WASHINGTON — Anger and outrage grew Tuesday over a letter from Senate Republicans to Iranian leaders designed to scuttle a yet-to-be-completed deal on its nuclear program.

Congressional Democrats and independents, even some who question a deal with Iran, called the letter authored by freshman Sen. Tom Cotton, R-Ark., an unprecedented act of political sabotage aimed at President Obama.

“I cannot imagine the Congress of the United States writing a letter to Khrushchev in the midst of those discussions and saying, ‘Don’t worry about this guy Kennedy, he doesn’t speak for our country,” said Sen. Angus King, a Maine independent, harkening back to the tense Cuban missile crisis showdown between President John F. Kennedy and Soviet Premier Nikita Khrushchev. “And yet that essentially is what took place (Monday).”

Iranian Foreign Minister Javad Zarif dismissed the letter as “mostly a propaganda ploy” designed to undermine the talks between his country, the United States and five other world powers.

Clearly annoyed by the lecturing tone of the letter, Zarif in turn lectured Cotton and his Senate colleagues.

“I should bring one important point to the attention of the authors and that is, the world is not the United States, and the conduct of inter-state relations is governed by international law, and not by U.S. domestic law,” Zarif said in a statement reported by Fars News Agency.

The 47 Republican signers held firm Tuesday, saying that offering their opinion of a nuclear deal in a message to Tehran’s leaders fulfilled part of their “advise and consent” role as senators.

“We have held for some time here in Congress, both Democrats and Republicans, that we ought to become more involved in foreign policy,” said Sen. Pat Roberts, R-Kan.

The support was not unanimous.

Maine’s Sen. Susan Collins, who was one of seven Senate Republicans who refused to sign the letter, expressed doubt about her colleagues’ tactic of skirting the White House and trying to affect foreign policy by going directly to Tehran.

“It’s more appropriate for members of the Senate to give advice to the president, to Secretary Kerry and to the negotiators,” Collins said in a statement. “I don’t think that the ayatollah (Iran’s supreme leader, Ayatollah Ali Khamenei) is going to be particularly convinced by a letter from members of the Senate.”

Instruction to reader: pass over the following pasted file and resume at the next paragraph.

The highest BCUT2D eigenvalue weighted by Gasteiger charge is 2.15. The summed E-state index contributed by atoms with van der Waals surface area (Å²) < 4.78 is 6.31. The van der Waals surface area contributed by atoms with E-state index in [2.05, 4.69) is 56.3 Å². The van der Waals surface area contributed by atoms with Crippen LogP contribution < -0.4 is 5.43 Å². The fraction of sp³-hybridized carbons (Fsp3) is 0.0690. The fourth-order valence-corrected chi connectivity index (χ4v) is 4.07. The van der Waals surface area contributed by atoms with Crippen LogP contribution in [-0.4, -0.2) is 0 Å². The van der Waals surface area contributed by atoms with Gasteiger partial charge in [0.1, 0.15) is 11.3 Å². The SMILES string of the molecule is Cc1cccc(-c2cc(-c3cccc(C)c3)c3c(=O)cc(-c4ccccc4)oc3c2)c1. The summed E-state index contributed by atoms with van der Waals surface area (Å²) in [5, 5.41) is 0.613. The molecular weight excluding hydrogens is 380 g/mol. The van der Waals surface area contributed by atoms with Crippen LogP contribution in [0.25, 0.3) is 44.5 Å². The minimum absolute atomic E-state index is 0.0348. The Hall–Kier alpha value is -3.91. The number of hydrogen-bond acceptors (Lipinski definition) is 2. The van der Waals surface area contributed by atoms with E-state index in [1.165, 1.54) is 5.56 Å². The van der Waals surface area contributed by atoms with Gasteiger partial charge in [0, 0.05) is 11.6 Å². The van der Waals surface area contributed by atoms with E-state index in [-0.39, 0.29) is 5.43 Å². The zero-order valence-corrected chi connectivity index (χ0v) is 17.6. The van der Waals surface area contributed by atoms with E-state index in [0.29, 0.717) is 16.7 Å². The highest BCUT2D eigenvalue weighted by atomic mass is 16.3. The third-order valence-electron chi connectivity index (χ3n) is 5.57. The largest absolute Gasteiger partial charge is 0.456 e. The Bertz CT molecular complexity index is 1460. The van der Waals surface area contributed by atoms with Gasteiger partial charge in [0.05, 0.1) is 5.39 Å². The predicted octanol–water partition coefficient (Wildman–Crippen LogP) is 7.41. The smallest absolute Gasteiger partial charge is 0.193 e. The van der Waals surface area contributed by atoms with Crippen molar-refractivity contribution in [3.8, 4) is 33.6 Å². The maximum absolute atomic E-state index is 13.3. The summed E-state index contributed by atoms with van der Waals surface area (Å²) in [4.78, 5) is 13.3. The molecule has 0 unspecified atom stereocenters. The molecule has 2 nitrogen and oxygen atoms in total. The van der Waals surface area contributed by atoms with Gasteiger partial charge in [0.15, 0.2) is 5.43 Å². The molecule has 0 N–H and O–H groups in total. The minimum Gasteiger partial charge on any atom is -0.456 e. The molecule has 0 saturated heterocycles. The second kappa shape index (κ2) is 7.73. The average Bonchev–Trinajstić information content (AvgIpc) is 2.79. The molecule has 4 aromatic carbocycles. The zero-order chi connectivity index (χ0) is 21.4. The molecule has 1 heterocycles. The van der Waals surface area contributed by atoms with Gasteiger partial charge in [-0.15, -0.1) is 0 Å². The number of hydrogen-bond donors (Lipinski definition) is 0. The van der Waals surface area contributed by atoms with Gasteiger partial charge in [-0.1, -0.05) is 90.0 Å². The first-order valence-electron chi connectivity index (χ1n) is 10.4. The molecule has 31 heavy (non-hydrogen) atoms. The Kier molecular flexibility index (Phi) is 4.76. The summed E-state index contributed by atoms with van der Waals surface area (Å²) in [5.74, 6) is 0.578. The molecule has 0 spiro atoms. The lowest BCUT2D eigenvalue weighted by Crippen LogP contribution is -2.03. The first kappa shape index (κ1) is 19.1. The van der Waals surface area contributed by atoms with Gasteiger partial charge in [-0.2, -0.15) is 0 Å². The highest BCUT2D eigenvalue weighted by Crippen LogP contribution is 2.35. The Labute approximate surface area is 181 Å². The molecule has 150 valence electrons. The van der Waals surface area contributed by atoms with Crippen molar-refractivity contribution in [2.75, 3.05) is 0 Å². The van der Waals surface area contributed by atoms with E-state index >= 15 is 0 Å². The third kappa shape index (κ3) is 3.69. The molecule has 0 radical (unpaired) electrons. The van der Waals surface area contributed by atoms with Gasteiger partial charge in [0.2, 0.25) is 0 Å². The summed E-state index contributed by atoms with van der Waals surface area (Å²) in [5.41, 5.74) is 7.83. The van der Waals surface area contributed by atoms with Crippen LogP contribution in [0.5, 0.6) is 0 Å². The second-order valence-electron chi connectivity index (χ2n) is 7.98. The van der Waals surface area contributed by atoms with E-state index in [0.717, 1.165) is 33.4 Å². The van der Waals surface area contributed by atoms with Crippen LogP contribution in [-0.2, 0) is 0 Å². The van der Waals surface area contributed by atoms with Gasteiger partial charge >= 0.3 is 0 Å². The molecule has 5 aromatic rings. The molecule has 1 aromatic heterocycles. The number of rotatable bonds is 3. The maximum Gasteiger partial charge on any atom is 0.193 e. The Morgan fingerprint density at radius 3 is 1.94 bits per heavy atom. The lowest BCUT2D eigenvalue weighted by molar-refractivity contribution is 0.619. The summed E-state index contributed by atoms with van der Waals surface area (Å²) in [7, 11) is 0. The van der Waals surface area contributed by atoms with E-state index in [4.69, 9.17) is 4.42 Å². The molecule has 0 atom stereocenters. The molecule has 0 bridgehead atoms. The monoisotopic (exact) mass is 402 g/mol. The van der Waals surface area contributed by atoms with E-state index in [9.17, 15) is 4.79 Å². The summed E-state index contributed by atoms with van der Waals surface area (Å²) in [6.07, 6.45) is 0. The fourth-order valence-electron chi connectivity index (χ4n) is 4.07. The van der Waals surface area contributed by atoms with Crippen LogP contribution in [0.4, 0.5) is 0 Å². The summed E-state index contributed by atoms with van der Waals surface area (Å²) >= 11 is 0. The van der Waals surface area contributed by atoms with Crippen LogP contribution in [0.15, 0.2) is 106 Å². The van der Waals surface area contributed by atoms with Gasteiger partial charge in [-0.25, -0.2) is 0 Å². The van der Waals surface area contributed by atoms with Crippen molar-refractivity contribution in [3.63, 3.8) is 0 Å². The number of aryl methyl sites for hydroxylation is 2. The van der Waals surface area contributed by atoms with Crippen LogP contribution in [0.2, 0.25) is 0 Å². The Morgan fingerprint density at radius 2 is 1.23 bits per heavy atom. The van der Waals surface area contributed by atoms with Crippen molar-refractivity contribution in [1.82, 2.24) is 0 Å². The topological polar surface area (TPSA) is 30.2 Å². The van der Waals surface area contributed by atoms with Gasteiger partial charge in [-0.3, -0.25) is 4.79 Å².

Sen. Bob Corker of Tennessee, chairman of the Senate Foreign Relations Committee, said Tuesday he “didn’t think it was going to further our efforts to get a place where Congress would play the appropriate role that it should in the Iran negotiations.”

In his letter, Cotton informed Iranian leaders that “Congress plays a significant role” in ratifying agreements and that anything not approved by Congress is “nothing more than an executive agreement between President Barack Obama and Ayatollah Khamenei.”

He warned that a nuclear deal probably wouldn’t survive beyond Obama’s presidency.

The Obama administration continued to vent its anger Tuesday. White House deputy press secretary Eric Schultz called the letter “reckless,” “irresponsible,” “misguided,” and “a flagrant, partisan attempt to interfere with the negotiations.”

A debate raged off Capitol Hill as well over the letter. The New York Daily News front page had “Traitors” in bold black letters with pictures of Senate Majority Leader Mitch McConnell, R-Ky., Paul, Cruz and Cotton. The hashtag #47traitors was among the most talked about topics on Twitter.

“I think the term ‘traitor’ is out of bounds,” said Sen. Roberts, a former Marine.

Some academics and bloggers accused the signers of violating the Logan Act, a 1799 law that says it’s a crime for any unauthorized person to “commence or carry on any verbal or written correspondence or intercourse with any foreign government” with the intention “to influence the measures or conduct” of the foreign government.